I know there are a hundred memes that say this in much funnier, more concise ways, but it’s hard to conceptualize how long we’ve been in quarantine. It feels so…strange. Like a lot of time has passed but also no time at all.
It’s also strange to think back to my feelings about week one. I was crying, overwhelmed, scared, and also a little numb. Probably more than I realized at the time.
I also remember thinking about the time the same way I think of Christmas break or summer. I wanted to go through my craft cabinet and use up everything. I was going to let the kids have a piece of candy each day and finally eat through our treat stash. We’d find a show and watch it together as a family every evening. That sort of thinking is reserved for temporary blocks of time. Now this feels more like how we live now.
Nine weeks in, I’m both settled in and confused about how to proceed. This is our new normal but also Virginia just started phase 1 of reopening, so what does that mean? How do we make decisions about what is safe when the scientists don’t even really know? For weeks now, all we’ve talked about is COVID and we still don’t know what to do.
If you want to know the questions that are bouncing around in my brain here they are: What’s happening with school next year? Am I going to get strep again? Which on my friends do I need to check on? Why haven’t we seen any of our praying mantises in our yard? What’s going on with Denise on RHOBH!?
In summary, this feels normal and strange and long and short. And I don’t know what’s next. And all things considered, we’re doing great.
Thank you for coming to my therapy session.
We hope the credits are rolling on the strep saga in our household. We have everyone on antibiotics at the same time, and I’m throwing away everything and disinfecting everything else. Dear Jesus, please let this work.
Thanks to everyone for your condolences/advice.
THIS GIRL! Check her out in her bike helmet, looking all confident and cool.
I have spent hours and days and YEARS of my life trying to teach her to ride a bike. It always ended in tears (her) and yelling (me).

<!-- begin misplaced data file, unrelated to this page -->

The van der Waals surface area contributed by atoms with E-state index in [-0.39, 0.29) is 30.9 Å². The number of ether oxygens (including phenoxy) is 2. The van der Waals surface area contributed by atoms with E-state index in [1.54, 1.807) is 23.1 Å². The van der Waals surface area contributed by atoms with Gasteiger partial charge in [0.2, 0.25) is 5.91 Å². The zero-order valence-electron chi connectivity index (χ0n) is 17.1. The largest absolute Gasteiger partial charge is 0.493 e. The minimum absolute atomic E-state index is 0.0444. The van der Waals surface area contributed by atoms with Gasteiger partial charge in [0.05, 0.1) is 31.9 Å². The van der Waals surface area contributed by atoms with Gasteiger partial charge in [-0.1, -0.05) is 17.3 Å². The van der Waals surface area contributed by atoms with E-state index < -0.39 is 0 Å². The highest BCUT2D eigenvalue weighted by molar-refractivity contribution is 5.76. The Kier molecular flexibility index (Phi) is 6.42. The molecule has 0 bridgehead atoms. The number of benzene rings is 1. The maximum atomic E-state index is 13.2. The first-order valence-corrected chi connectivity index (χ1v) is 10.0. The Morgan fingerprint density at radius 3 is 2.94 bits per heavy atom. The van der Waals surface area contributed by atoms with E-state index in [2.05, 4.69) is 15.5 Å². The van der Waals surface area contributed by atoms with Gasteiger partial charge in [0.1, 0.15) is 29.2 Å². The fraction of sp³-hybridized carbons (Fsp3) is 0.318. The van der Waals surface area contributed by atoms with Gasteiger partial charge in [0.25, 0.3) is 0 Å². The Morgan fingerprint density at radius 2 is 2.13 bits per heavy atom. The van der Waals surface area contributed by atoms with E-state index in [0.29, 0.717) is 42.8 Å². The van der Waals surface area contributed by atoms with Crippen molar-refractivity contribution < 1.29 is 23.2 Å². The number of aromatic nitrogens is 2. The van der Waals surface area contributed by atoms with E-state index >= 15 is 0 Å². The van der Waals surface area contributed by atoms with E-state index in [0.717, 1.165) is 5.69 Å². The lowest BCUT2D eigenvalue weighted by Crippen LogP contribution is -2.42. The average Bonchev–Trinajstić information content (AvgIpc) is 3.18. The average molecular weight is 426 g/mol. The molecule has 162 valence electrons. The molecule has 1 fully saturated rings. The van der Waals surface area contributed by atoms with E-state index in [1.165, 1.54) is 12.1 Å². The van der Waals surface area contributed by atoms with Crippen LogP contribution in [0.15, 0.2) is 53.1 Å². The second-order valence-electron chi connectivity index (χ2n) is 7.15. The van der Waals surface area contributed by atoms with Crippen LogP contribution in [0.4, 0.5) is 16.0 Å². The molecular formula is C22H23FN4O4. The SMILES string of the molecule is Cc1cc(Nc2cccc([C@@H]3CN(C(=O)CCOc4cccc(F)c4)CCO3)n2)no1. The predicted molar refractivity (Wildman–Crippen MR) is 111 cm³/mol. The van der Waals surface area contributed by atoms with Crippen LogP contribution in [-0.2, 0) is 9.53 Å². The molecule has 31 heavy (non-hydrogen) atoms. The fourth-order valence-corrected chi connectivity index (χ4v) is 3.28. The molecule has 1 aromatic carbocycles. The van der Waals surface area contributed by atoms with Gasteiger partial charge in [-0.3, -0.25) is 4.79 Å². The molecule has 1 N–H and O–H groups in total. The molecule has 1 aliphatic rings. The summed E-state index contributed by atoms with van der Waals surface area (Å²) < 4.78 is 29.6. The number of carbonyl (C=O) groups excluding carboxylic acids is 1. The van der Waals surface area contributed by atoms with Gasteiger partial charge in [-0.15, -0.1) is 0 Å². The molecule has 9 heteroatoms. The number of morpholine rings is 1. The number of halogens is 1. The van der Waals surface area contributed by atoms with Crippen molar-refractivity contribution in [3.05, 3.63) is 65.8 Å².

I vacillated between 1) she would never learn to ride a bike and 2) we just needed to practice with her more. But practicing was tough because, well, see above about the crying and yelling.
Then one day our neighbor dropped off this tool (without us asking). Three days later Mary was independent on her bike.
Every kid learns differently, but for Mary the balance buddy was exactly what she needed to give her independence and security at the same time. (All of our kids have used balance bikes, and they’ve all learned differently so far.)
I wish I’d taken a better picture. She’s smiling all the time.
Riding down the hill backwards. This resulted in a crash (obviously).
A sign of the times: Mary introducing her class to her new chicks on a video chat.
I love this picture because LOOK AT HER TEACHER’S ENTHUSIASM!
My kids’ teachers have been amazing through this. They’re supportive, enthusiastic, and caring. I’m so thankful for them and how hey’ve scrambled to support their classes.
The kids never want to help me in the garden, but David loves training the sweet peas up the trellis.
This is becoming a habit — they tear apart both couches and up-end chairs and get every blanket in our house for a multi-room fort. It makes an epic mess, but I’ll allow it because it involves all four of them — problem solving, creativity, collaboration. Magic.
Quick chicken update: they are getting big but are still super cute. We now have five instead of six, but that’s a (sad) story for another day. Look how sweet they are all cuddled up and sleeping.
Speaking of chickens, we have progress on the chicken coop! The kids are roosting until the hens move in.
We did a teacher parade for Thomas’s preschool teacher. I let the big kids stick their heads out of the sunroof and let’s just say I know what they’re getting for Christmas next year. They’ve never been so excited.
Stealing oatmeal from Mama’s bowl, a two-year-old specialty.